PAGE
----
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Manual Chapter: Troubleshooting CIFS Services
Manual Chapter
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11 
A CIFS service keeps client-access statistics for each of its exports/shares. Use the show cifs-service exports command to show these statistics:
where fqdn | all is a required choice:
fqdn (1-128 characters) identifies a single CIFS service by its fully-qualified domain name (for example, www.myorg.org).
all selects all CIFS services on the current switch.
bstnA> show cifs-service exports ac1.medarch.org
show cifs-service exports fqdn slot.processor
fqdn (1-128 characters) identifies the CIFS service,
slot (2 in the ARX-4000, 1 in all other platforms) is the slot number of the desired NSM, and
processor (1-12) is the NSM-processor number. Use show processors for a complete list of processors (and their modules and slots) on the ARX.
bstnA> show cifs-service exports ac1.medarch.org 2.5
If MMC is allowed for this CIFS service (see Supporting MMC Browsing, on page 11-23 of the ARX® CLI Storage-Management Guide), authorized clients can use MMC to list all client connections to the CIFS service. You can perform the same operation from the CLI. Use the show cifs-service user-sessions command to list the client connections to one or all CIFS services:
where fqdn | all is a required choice:
fqdn (1-128 characters) identifies a single CIFS service by its fully-qualified domain name (for example, www.company.com).
all selects all CIFS services on the current switch.
fqdn (1-128 characters) identifies a single CIFS service,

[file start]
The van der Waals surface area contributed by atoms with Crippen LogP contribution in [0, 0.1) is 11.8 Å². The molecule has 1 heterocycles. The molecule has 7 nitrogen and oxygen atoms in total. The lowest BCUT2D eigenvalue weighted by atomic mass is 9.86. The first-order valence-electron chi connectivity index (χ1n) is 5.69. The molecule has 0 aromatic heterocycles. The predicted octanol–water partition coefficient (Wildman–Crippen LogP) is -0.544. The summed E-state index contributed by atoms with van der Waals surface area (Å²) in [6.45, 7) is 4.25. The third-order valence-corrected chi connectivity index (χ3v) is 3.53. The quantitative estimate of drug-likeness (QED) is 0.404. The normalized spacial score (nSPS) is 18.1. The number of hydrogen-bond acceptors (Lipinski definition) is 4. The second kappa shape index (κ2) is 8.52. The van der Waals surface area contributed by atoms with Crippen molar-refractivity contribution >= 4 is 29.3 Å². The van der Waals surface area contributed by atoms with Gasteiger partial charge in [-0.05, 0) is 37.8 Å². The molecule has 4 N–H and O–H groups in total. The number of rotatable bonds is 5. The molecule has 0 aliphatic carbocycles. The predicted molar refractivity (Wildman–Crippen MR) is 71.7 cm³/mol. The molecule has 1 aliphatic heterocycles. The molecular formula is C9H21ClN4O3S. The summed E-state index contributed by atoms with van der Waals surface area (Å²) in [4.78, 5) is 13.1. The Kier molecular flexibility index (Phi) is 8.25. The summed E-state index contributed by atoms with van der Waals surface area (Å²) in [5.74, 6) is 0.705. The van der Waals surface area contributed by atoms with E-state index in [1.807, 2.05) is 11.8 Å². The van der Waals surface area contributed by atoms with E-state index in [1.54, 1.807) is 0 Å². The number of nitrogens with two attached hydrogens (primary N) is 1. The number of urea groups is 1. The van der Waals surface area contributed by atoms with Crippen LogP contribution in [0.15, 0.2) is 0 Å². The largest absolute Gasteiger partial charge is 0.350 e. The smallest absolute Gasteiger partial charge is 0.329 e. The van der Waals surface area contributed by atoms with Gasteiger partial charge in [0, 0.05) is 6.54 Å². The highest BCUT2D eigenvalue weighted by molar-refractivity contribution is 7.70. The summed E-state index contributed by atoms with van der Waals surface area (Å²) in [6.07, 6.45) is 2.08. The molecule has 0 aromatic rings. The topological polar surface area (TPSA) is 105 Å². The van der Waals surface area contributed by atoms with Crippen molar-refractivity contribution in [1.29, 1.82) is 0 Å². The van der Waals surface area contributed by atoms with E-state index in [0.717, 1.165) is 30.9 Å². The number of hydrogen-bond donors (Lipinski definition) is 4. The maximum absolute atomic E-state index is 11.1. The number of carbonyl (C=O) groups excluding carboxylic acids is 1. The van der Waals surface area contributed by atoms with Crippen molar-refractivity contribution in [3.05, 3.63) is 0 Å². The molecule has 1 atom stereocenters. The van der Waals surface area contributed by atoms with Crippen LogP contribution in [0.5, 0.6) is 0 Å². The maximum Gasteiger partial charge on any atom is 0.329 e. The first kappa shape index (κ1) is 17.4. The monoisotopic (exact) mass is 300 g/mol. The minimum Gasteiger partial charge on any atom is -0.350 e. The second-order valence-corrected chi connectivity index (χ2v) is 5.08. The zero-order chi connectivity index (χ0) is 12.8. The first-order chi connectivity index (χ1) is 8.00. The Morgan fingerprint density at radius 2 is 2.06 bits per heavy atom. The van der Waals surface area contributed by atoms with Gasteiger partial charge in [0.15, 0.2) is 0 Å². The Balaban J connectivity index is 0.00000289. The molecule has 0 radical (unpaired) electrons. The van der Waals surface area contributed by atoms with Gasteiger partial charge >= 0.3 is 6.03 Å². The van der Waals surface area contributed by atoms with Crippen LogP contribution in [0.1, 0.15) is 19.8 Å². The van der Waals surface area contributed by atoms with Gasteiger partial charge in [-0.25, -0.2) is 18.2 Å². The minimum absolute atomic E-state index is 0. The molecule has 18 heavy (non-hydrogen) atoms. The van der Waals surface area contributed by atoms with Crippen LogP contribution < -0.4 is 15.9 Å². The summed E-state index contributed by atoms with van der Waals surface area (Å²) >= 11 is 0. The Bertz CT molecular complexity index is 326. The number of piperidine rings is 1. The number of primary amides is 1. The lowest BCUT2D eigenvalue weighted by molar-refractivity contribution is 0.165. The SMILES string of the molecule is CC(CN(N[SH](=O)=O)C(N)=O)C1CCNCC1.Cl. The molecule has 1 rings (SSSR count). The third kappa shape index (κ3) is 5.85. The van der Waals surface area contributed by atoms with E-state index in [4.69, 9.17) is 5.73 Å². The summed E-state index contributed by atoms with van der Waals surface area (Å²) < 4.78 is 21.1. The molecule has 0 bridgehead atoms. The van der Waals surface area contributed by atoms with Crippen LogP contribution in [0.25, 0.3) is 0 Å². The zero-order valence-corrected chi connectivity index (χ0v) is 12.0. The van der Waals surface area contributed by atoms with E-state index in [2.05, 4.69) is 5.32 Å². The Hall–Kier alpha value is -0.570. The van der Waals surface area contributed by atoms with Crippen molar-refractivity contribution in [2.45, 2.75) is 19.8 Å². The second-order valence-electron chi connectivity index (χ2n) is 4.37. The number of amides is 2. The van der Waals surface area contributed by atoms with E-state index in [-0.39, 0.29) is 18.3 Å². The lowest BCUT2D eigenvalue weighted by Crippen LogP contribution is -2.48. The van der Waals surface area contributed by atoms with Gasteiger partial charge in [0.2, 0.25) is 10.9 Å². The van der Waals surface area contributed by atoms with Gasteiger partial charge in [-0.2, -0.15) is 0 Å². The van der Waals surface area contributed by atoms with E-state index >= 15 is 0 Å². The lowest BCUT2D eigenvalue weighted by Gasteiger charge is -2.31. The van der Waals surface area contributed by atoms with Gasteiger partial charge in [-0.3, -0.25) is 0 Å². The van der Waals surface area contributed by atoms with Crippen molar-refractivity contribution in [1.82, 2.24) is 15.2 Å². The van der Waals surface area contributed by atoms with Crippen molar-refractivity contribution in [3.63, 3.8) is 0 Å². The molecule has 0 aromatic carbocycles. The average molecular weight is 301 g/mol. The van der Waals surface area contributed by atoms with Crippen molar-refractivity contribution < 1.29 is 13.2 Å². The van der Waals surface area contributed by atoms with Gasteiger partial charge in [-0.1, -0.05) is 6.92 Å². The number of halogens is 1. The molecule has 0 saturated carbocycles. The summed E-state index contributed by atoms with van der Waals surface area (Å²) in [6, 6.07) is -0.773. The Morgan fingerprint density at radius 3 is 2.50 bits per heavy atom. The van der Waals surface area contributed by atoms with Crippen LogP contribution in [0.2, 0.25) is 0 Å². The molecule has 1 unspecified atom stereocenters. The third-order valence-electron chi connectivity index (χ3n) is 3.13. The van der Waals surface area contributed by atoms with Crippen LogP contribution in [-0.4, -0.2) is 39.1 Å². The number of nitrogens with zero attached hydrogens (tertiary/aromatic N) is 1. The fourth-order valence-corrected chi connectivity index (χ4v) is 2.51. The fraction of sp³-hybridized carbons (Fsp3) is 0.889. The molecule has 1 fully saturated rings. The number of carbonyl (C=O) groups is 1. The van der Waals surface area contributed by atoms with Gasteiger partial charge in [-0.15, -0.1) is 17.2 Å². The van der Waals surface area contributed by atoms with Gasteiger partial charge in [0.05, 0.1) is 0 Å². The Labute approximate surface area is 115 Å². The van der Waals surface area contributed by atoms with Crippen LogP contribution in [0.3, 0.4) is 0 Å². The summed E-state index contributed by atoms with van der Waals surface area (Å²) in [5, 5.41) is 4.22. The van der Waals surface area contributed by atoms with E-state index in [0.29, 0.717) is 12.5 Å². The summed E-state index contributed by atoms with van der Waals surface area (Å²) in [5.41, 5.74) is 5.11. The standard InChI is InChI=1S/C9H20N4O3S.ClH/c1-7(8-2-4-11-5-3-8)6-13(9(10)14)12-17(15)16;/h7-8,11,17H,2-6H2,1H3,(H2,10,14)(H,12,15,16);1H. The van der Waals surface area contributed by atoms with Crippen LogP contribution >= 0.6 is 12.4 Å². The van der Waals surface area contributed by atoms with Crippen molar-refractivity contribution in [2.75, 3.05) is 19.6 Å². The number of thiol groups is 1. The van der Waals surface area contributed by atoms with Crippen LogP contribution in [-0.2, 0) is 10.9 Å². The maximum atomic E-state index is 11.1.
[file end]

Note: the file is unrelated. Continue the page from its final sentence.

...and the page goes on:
slot (2 on the ARX-4000, 1 in all other platforms) is the slot number of the desired NSM, and
processor (1-12) is the NSM-processor number. Use show processors for a complete list of processors (and their modules and slots) on the ARX.
bstnA> show cifs-service user-sessions ac1.medarch.org 2.7
The show statistics cifs work-queues command enables you to display time statistics for various CIFS-related tasks that transit the CIFS work queues. These statistics are useful for diagnosing problems with CIFS performance.
where vg-id or instance-id specifies the volume group or namespace instance identifier for which you want to display CIFS work queue statistics.
The command clear statistics cifs work-queues enables you to reset those statistics. The clear statistics filer command resets some CIFS statistics that are not covered by clear statistics cifs work-queues.
The command show statistics cifs fastpath enables you to display a variety of statistics related to CIFS servers. These statistics include the numbers of front end and back end connections, the number of transactions handled, and others.
slot.processor indicates a specific NSM processor against which to execute the command.
bstnA# show statistics cifs fastpath
From priv-exec mode, you can use drop cifs-service user-session to close a session with a CIFS client:
drop cifs-service user-session fqdn slot.processor ipaddress client
fqdn (1-128 characters) identifies a single CIFS service,
slot.processor identifies a network processor, and
client identifies the client session by its source-IP address.
For example, this command sequence shows all CIFS clients, drops a client session, then shows that the sessions Age has restarted (indicating that the client application re-connected to the CIFS service):
bstnA> show cifs-service user-sessions all
bstnA> enable
bstnA# drop cifs-service user-session ac1.medarch.org 2.9 ipaddress 172.16.100.68
bstnA# show cifs-service user-sessions all
where fqdn | all is a required choice: